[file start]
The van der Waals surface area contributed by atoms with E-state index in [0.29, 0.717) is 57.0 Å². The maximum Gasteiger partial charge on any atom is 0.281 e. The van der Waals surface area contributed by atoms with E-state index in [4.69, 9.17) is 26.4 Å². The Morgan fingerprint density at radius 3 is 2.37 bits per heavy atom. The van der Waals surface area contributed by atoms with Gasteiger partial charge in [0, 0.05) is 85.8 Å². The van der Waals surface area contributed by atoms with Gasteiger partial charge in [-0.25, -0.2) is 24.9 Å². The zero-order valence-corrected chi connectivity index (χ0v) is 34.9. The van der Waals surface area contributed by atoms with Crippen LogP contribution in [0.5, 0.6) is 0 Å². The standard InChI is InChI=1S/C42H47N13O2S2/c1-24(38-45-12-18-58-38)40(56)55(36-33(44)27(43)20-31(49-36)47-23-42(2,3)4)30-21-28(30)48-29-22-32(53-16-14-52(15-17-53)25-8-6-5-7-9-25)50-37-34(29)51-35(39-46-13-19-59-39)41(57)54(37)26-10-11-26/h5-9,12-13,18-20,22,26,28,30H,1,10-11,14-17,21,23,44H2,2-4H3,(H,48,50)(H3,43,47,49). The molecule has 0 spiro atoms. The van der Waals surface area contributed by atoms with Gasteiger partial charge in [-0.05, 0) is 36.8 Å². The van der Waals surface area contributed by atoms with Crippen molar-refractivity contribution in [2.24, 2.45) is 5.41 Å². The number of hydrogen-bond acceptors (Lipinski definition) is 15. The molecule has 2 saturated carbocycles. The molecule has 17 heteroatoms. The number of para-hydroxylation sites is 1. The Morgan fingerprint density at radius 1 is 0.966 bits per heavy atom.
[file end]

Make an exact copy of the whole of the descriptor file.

The van der Waals surface area contributed by atoms with E-state index in [0.29, 0.717) is 57.0 Å². The maximum Gasteiger partial charge on any atom is 0.281 e. The van der Waals surface area contributed by atoms with E-state index in [4.69, 9.17) is 26.4 Å². The Morgan fingerprint density at radius 3 is 2.37 bits per heavy atom. The van der Waals surface area contributed by atoms with Gasteiger partial charge in [0, 0.05) is 85.8 Å². The van der Waals surface area contributed by atoms with Gasteiger partial charge in [-0.25, -0.2) is 24.9 Å². The zero-order valence-corrected chi connectivity index (χ0v) is 34.9. The van der Waals surface area contributed by atoms with Crippen LogP contribution in [0.5, 0.6) is 0 Å². The standard InChI is InChI=1S/C42H47N13O2S2/c1-24(38-45-12-18-58-38)40(56)55(36-33(44)27(43)20-31(49-36)47-23-42(2,3)4)30-21-28(30)48-29-22-32(53-16-14-52(15-17-53)25-8-6-5-7-9-25)50-37-34(29)51-35(39-46-13-19-59-39)41(57)54(37)26-10-11-26/h5-9,12-13,18-20,22,26,28,30H,1,10-11,14-17,21,23,44H2,2-4H3,(H,48,50)(H3,43,47,49). The molecule has 0 spiro atoms. The van der Waals surface area contributed by atoms with Gasteiger partial charge in [-0.05, 0) is 36.8 Å². The van der Waals surface area contributed by atoms with Crippen molar-refractivity contribution in [2.24, 2.45) is 5.41 Å². The number of hydrogen-bond acceptors (Lipinski definition) is 15. The molecule has 2 saturated carbocycles. The molecule has 17 heteroatoms. The number of para-hydroxylation sites is 1. The Morgan fingerprint density at radius 1 is 0.966 bits per heavy atom.